Colin Kaepernick’s status as a global cultural icon of resistance has never seemed more secure. After two years of being seen as a symbol of radical dissent, and after one season of being shut out of the National Football League for daring to use the national anthem as a vehicle to protest police violence and racial inequity, he has reemerged this week with an explosive impact, as the face — and voice — of the 30th anniversary of Nike’s “Just Do It” campaign.
There are black-and-white billboards that show his face and the simple slogan, “Believe in something. Even if it means sacrificing everything” up in Times Square and San Francisco’s Union Square. A slickly produced TV ad uses the quarterback’s voice, speaking over a series of inspirational images of athletic achievement, ending with him saying the same phrase.
A video of the ad went viral as soon as it dropped last week, producing an incalculable amount of free advertising for Nike and proving that in our social media landscape, the opposite of love is not hate but indifference.
Every post of someone rejoicing over the campaign, saying they would buy more Nike gear to show their support, or burning their sneakers because they don’t like Kaepernick, only further cements his in-your-face legend and implants in people’s minds the ubiquitous swoosh. Nike took its support for rebellion a step further by buying airtime to debut the commercial during the NFL’s Thursday night opening game, in the forum that is expressly trying to put Kaepernick and flag controversies behind it.
There is nothing in the ad about police violence or systemic racism or any of the issues that animated Kaepernick’s actions in the first place.
The campaign is genius when it comes to commerce, but commodifying rebellion contains pitfalls about which Kaepernick and his legions of admirers should be aware.
The corporation projecting Kaepernick’s voice, after his studious avoidance of interviews and sound bites, has a decades-long record of taking rebel athletes, marketing their appeal, but stripping their rebellion of all content.
In the 1980s, Nike took a young filmmaker named Spike Lee and used his filmmaking prowess to project Michael Jordan’s new line of Air Jordan sneakers. Nike told us that John McEnroe was a Rebel With a Cause, without ever telling us exactly what that cause happened to be. Nike gave us Tiger Woods as some kind of political trailblazer, even though the actual Tiger Woods wanted no part of the political responsibility that came with his politicized brand.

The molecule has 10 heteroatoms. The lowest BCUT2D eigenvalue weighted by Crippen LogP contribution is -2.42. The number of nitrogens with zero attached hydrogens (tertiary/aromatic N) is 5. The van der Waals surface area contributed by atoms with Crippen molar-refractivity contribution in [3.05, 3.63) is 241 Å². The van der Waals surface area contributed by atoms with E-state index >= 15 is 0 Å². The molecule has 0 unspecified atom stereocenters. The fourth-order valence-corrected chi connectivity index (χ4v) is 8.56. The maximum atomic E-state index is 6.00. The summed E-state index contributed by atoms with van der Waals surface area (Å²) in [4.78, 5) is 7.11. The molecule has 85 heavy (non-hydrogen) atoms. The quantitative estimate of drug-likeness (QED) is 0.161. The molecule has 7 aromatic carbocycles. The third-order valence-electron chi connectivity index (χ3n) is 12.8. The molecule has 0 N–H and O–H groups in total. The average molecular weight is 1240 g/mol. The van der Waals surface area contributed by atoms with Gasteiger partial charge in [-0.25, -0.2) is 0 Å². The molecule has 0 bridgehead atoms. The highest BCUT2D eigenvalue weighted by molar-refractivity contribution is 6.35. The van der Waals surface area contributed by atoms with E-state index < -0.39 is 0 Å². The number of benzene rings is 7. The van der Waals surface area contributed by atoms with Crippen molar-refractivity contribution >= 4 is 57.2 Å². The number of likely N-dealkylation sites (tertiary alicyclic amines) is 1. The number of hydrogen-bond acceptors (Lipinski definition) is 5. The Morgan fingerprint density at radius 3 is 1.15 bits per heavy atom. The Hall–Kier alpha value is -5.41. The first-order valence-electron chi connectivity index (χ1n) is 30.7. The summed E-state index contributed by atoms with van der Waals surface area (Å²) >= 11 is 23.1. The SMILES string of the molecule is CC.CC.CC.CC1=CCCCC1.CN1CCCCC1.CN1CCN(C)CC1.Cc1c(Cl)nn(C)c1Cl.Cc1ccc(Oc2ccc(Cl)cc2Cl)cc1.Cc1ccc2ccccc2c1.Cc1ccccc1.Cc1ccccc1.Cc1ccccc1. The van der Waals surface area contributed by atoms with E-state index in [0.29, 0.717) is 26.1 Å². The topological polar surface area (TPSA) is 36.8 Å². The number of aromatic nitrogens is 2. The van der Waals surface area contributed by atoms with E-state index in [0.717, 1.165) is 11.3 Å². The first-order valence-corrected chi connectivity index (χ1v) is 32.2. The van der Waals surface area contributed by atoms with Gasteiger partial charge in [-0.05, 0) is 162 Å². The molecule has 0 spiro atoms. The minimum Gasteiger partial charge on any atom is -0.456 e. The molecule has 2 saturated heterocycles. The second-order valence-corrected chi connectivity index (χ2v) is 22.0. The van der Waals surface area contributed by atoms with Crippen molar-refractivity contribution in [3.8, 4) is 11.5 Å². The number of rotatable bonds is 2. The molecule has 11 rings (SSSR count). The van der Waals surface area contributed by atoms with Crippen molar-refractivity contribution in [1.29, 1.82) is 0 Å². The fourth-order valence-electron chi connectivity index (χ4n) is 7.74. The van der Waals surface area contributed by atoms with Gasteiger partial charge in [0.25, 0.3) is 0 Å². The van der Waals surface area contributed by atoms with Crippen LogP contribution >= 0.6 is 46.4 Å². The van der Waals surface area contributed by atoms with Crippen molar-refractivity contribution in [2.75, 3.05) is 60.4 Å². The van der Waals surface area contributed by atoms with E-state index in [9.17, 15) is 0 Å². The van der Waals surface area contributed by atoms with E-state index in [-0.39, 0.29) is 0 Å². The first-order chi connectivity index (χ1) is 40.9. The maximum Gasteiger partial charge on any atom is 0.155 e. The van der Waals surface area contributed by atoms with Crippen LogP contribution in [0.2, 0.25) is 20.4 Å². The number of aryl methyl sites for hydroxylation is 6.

When you watch Kaepernick’s Nike commercial, hear his voice and words, it is bracing. He has said so little recently, beyond the occasional tweet, even as President Trump and his minions used the Kaepernick protest — NFL players kneeling when “The Star Spangled Banner” was sung on game days — as a punching bag. While others appeared on CNN and the Sunday news shows to defend the right to protest, he remained silent, content to pursue a lawsuit against the NFL for collusion.
But now we are hearing him through Nike’s corporate messaging, expressing words someone wrote — was it Kaepernick? — about believing in yourself, pursuing a passion. That’s a beautiful message but not altogether different from what any athlete might say. There is nothing in the ad about police violence or systemic racism or any of the issues that animated Kaepernick’s actions in the first place.
Nike is appealing to a restive, even radical youth market far more likely to see athletes like LeBron James, Serena Williams and Kaepernick as heroes than villains. Nike calculates that it doesn’t need older football fans who think Kaepernick is un-American. It knows it can profit on its stars’ role in the zeitgeist, their edginess. But there is a pernicious motive behind the radical chic.
For decades, Nike has been criticized for corporate behavior that couldn’t be more at odds with its idealist, rebellious messaging. It’s not a company sacrificing for good. A U.S. organization, United Students Against Sweatshops, has been a constant thorn in its side because of its labor practices in China and Southeast Asia. USAS tours workers from Nike factories on college campuses and organizes athletes to demand an end to sweatshops or their schools will break ties with the shoe behemoth.
Women who worked at Nike have described an internal sexist atmosphere that was “toxic.” In April, the New York Times published an expose and high-profile executives exited.
Nike founder Phil Knight underwrites candidates from the very Republican Party that has been demonizing Colin Kaepernick.
In addition to delivering a stirring message, Nike is using the man and the voice, his charitable giving and admirable works as a fig leaf for its own malfeasance.
None of this is to criticize Kaepernick for taking Nike’s money. He has every right to earn a living, especially since the NFL, whether it’s collusion or not, hasn’t allowed him to pursue his craft.
Nike’s co-opting of Kaepernick’s “resistance” may broaden its appeal, but his testimony shouldn’t get lost in a sea of commerce. Otherwise, the message will get strangled by the same swoosh that’s bringing Kaepernick’s voice back to life.
Dave Zirin is sports editor of the Nation. His latest book, with Michael Bennett, is “Things That Make White People Uncomfortable.”
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